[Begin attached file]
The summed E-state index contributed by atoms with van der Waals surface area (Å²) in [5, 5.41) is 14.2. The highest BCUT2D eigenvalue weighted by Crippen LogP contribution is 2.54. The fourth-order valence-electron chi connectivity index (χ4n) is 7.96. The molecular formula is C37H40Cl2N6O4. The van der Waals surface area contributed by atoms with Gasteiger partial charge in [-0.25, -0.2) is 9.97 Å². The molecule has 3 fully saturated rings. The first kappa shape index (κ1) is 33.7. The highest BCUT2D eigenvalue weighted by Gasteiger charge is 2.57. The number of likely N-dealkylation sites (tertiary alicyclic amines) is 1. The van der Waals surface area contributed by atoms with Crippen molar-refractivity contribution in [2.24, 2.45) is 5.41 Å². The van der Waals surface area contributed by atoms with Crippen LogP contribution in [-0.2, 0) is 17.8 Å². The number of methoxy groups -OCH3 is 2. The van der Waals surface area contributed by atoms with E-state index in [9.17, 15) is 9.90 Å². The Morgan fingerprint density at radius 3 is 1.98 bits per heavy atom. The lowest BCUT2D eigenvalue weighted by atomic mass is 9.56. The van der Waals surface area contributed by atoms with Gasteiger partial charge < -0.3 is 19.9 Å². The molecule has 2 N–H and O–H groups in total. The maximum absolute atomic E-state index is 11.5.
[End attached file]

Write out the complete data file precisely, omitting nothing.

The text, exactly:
The summed E-state index contributed by atoms with van der Waals surface area (Å²) in [5, 5.41) is 14.2. The highest BCUT2D eigenvalue weighted by Crippen LogP contribution is 2.54. The fourth-order valence-electron chi connectivity index (χ4n) is 7.96. The molecular formula is C37H40Cl2N6O4. The van der Waals surface area contributed by atoms with Gasteiger partial charge in [-0.25, -0.2) is 9.97 Å². The molecule has 3 fully saturated rings. The first kappa shape index (κ1) is 33.7. The highest BCUT2D eigenvalue weighted by Gasteiger charge is 2.57. The number of likely N-dealkylation sites (tertiary alicyclic amines) is 1. The van der Waals surface area contributed by atoms with Crippen molar-refractivity contribution in [2.24, 2.45) is 5.41 Å². The van der Waals surface area contributed by atoms with Crippen LogP contribution in [-0.2, 0) is 17.8 Å². The number of methoxy groups -OCH3 is 2. The van der Waals surface area contributed by atoms with E-state index in [9.17, 15) is 9.90 Å². The Morgan fingerprint density at radius 3 is 1.98 bits per heavy atom. The lowest BCUT2D eigenvalue weighted by atomic mass is 9.56. The van der Waals surface area contributed by atoms with Gasteiger partial charge < -0.3 is 19.9 Å². The molecule has 2 N–H and O–H groups in total. The maximum absolute atomic E-state index is 11.5.